The "It Will Never Work in Theory" blog has just posted a summary of a
study which tried to identify shortcomings in the design of Git.

In the hope it might be interesting, I post this summary here.

The except from that resource written by Greg Wilson, the blog author:
Santiago Perez De Rosso and Daniel Jackson: "[Purposes, Concepts,
Misfits, and a Redesign of Git]

> Git is a widely used version control system that is powerful but
> complicated. Its complexity may not be an inevitable consequence of
> its power but rather evidence of flaws in its design. To explore this
> hypothesis, we analyzed the design of Git using a theory that
> identifies concepts, purposes, and misfits. Some well-known
> difficulties with Git are described, and explained as misfits in
> which underlying concepts fail to meet their intended purpose. Based
> on this analysis, we designed a reworking of Git (called Gitless)
> that attempts to remedy these flaws. 
> To correlate misfits with issues reported by users, we conducted a
> study of Stack Overflow questions. And to determine whether users
> experienced fewer complications using Gitless in place of Git, we
> conducted a small user study. Results suggest our approach can be
> profitable in identifying, analyzing, and fixing design problems. 

This paper presents a detailed, well-founded critique of one of the
most powerful, but frustrating, tools in widespread use today. A
follow-up to earlier work published in 2013, it is distinguished from
most other discussion of software design by three things: 

  1. It clearly describes its design paradigm, which comprises
_concepts_ (the major elements of the user's mental model of the
system), _purposes_ (which motivate the concepts), and _misfits_ (which
are instances where concepts do not satisfy purposes, or contradict one

  2. It lays out Git's concepts and purposes, analyzes its main
features in terms of them, and uses that analysis to identify

  3. Crucially, it then analyzes independent discussion of Git (on
Stack Overflow) to see if users are stumbling over the misfits
identified in step 2. 

That would count as a major contribution on its own, but the authors go
further. They have designed a tool called Gitless that directly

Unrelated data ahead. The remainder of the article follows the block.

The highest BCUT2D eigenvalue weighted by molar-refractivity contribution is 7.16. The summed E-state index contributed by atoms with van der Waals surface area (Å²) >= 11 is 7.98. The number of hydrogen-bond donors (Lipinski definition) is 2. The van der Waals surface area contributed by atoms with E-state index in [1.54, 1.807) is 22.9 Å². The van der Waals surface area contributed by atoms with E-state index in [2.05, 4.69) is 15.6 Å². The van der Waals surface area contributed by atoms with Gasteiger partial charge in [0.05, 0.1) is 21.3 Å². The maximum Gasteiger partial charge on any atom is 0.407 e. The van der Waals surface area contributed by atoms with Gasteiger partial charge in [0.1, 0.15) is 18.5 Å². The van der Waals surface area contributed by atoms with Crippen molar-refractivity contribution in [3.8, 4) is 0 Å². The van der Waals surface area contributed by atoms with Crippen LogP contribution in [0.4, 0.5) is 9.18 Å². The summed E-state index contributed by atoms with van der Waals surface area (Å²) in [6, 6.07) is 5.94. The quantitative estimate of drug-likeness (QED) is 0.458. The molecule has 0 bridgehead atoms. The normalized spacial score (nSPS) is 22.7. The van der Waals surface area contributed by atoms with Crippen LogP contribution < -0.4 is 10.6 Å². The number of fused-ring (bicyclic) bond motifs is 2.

addresses the shortcomings they have identified, and the penultimate
section of this paper presents a usability study that compares it to
standard Git. Overall, subjects found Gitles more satisfying and less
frustrating than Git, even though there was no big difference in
efficiency, difficulty, or confusion. Quoting the paper, "This apparent
contradiction might be due to the fact that all of the participants had
used Git before but were encountering Gitless for the first time
without any substantive training. Some participants (2 regular, 1
expert) commented that indeed their problems with Gitless were mostly
due to their lack of practice using it." 

This paper is one of the best examples I have ever seen of how software
designs ought to be critiqued. It combines an explicit, coherent
conceptual base, detailed analysis of a specific system, design
grounded in that analysis, and an empirical check of that design.
Sadly, nothing shows the actual state of our profession more clearly
than the way this work has been greeted: 

> In some respects, this project has been a fool's errand. We picked a
> product that was popular and widely used so as not to be investing
> effort in analyzing a strawman design; we thought that its popularity
> would mean that a larger audience would be interested in our
> experiment. In sharing our research with colleagues, however, we have
> discovered a significant polarization. Experts, who are deeply
> familiar with the product, have learned its many intricacies,
> developed complex, customized workflows, and regularly exploit its
> most elaborate features, are often defensive and resistant to the
> suggestion that the design has flaws. In contrast, less intensive
> users, who have given up on understanding the product, and rely on
> only a handful of memorized commands, are so frustrated by their
> experience that an analysis like ours seems to them belaboring the
> obvious.
(This text is Copyright © Never Work in Theory, under the CC license.)

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